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In this open letter by Alejandro Otero [Rodríguez] to his journalist friend, Miguel Otero Silva, the Venezuelan artist brings forth his objection to the National Sculpture Award given to the Spanish sculptor Eduardo Gregorio at the XVIII Salón Oficial de Arte Venezolano of 1957 (El Universal, March 18 of that same year). Otero Rodríguez shows to be in favor of the ongoing controversies as they make the artist to define himself, even at the risk of being labeled by the arrogant, as he labels them, similarly to what happened in 1953 following the comments he made on an exhibition presented by the Ecuadorian artist Oswaldo Guayasamín. About the 1957 salón, Otero Rodríguez felt all the art trends were well represented at the show but felt that the judging was lopsided, as only one of the trends prevailed. It is for this matter that the Venezuelan artist concludes by advocating openly reasoned verdicts, so that the perceived merits of the winning work are made known.
Between March 20 and April 25, 1957, one of the most significant art disputes published in the pages of the Caracas daily newspaper El Nacional was on the validity, or not, of the abstract art movement when confronted with the nationalistic support of traditional landscape art as well as with social realism. In addition to being friends, the contenders of this text were also cousins: the abstract and geometric artist Alejandro Otero [Rodríguez] (1921-90) and the writer with communistic tendencies and editor of the El Nacional, Miguel Otero Silva. In addition to validating the doubts of the artist, previously unveiled in a statement made by the artist to the newspaper El Universal (“Disiente del criterio del jurado el pintor Alejandro Otero, por lo que atañe al Premio de Escultura,” March 18, 1957), this letter was an invitation to the debate of the abstract art movement and other related topics (art shows, juries, and others). The curious thing about this letter was that its publication coincided with the first article written by Miguel Otero Silva (“Sobre unas declaraciones disidentes del pintor Alejandro Otero Rodríguez”) and by the fact that both men—according to the Editor’s note—had not read them respectively. The evident importance of the dispute was when the article became the most reproduced document in the field of visual arts in Venezuela, not only because of its high intellectual standard but also, because of it, a decade of national cultural skepticism regarding the abstract art movement came to an end.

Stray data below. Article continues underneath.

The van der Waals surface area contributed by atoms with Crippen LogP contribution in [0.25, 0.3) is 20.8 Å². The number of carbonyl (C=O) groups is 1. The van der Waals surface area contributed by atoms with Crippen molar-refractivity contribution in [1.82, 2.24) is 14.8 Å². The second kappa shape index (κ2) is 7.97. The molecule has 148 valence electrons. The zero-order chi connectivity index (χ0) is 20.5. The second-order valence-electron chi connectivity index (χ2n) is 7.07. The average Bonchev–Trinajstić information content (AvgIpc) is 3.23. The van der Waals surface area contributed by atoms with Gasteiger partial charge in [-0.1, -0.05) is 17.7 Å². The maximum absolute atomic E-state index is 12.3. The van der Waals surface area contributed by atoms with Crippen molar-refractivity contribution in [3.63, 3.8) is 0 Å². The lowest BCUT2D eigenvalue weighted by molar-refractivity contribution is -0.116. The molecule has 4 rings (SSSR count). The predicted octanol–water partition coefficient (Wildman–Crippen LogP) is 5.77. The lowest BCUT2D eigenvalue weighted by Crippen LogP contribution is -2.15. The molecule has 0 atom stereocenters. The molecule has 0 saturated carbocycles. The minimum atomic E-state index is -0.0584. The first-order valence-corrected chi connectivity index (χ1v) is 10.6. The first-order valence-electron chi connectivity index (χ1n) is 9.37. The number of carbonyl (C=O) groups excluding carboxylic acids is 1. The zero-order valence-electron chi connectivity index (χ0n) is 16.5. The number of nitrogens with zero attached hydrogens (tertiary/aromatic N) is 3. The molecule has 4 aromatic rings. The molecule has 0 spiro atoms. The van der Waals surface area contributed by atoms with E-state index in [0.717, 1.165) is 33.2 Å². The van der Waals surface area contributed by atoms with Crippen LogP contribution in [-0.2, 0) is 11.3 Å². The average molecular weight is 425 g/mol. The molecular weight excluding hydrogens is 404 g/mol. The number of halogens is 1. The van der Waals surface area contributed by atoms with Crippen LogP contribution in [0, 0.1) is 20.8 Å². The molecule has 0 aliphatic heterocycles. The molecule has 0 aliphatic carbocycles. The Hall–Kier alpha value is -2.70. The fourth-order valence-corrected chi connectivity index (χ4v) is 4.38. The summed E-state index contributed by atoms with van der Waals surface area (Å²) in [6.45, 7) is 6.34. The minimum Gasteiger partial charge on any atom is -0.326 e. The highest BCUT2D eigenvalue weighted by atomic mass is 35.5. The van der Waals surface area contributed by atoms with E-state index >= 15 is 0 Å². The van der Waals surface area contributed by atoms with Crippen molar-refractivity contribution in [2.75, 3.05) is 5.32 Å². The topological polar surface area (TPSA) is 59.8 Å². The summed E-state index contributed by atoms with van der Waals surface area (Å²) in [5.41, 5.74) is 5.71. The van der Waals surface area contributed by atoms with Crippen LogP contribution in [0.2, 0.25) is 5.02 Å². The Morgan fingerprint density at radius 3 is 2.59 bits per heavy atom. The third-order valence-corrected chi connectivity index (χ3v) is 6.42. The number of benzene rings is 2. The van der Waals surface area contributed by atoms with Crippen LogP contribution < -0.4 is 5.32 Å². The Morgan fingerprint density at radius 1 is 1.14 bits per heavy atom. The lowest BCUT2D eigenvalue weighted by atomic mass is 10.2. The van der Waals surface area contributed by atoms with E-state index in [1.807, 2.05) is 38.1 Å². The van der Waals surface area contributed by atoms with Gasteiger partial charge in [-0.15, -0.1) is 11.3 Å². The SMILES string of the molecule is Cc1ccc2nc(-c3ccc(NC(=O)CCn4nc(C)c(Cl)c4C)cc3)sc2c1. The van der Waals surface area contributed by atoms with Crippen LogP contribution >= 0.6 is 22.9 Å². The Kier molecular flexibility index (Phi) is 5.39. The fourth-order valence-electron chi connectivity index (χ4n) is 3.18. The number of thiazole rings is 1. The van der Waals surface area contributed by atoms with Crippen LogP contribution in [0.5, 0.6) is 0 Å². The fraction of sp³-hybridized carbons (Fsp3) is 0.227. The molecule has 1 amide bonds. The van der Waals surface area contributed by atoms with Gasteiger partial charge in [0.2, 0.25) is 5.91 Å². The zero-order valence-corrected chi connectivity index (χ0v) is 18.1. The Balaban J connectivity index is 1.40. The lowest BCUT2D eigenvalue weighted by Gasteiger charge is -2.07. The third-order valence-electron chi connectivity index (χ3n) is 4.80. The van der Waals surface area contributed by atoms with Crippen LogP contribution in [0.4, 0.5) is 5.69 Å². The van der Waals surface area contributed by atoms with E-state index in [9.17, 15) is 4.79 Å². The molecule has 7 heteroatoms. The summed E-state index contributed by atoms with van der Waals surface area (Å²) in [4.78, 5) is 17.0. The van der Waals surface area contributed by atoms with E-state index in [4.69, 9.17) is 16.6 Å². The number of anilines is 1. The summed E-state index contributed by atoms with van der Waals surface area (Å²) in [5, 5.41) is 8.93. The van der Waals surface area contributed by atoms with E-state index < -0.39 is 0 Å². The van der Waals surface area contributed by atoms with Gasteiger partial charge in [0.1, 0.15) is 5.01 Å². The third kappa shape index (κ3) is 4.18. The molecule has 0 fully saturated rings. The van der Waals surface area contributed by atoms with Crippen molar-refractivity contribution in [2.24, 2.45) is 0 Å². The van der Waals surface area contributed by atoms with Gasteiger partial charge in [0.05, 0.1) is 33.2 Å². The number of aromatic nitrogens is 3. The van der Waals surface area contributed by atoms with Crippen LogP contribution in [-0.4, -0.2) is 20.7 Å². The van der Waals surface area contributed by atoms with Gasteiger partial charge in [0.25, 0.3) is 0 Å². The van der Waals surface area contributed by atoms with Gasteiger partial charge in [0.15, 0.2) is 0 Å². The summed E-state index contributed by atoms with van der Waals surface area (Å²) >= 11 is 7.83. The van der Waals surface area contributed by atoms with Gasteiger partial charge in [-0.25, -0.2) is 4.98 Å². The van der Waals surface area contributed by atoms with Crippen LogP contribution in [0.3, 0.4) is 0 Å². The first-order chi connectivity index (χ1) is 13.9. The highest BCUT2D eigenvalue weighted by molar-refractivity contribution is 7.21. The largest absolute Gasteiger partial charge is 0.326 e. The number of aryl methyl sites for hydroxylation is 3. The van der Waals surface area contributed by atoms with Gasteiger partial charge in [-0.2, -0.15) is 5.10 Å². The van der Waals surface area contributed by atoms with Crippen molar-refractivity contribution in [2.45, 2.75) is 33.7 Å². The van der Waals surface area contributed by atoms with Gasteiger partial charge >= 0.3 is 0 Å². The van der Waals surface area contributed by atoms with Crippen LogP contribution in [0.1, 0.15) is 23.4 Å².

The first instance regarding the end of said skepticism began in 1948 with the controversy between the artists Miguel Arroyo and César Rengifo, even being highlighted in other countries such as Colombia (“La polémica del año,” by Teresa Tejada, published in Prisma Magazine, nos. 11-12, Bogotá, November-December, 1957). It was also published in Argentina by the Cuban writer Juan Marinello (“Conversación con nuestro pintores abstractos,” Meditacion Americana, Buenos Aires, Porción, 1959), and by the Spanish writer Guillermo de Torre (“Abstracción, no figuración, informalismo y compañía,” Minorías y masas en el arte contemporáneo, Buenos Aires: E.D.H.A.S.A, 1963).
The letter dated March 19, 1957 from San Antonio de los Altos, a town near Caracas, where the artist had his home and workshop, was published the next day. The essays in question (excluding the original statements made by the artist), were reproduced the same year as Polémica sobre arte abstracto (Caracas: Ministerio de Educación Nacional, 1957). Subsequently there were several editions: Juan Calzadilla’s El Arte en Venezuela, Caracas, 1967, Edición Especial del Círculo de Bellas Artes; Sergio Antillano’s Los Salones de Arte (Caracas: Maraven, 1976); the book compiled by Douglas Monroy and Luisa Pérez Gil, Alejandro Otero, Memoria Crítica (Caracas: Monte Ávila y Galería de Arte Nacional, 1994); and, finally, the one by Roldán Esteva-Grillet Fuentes documentales y críticas de las artes plásticas venezolanas: siglo XIX y XX, Vol. II (Caracas: UCV, 2001).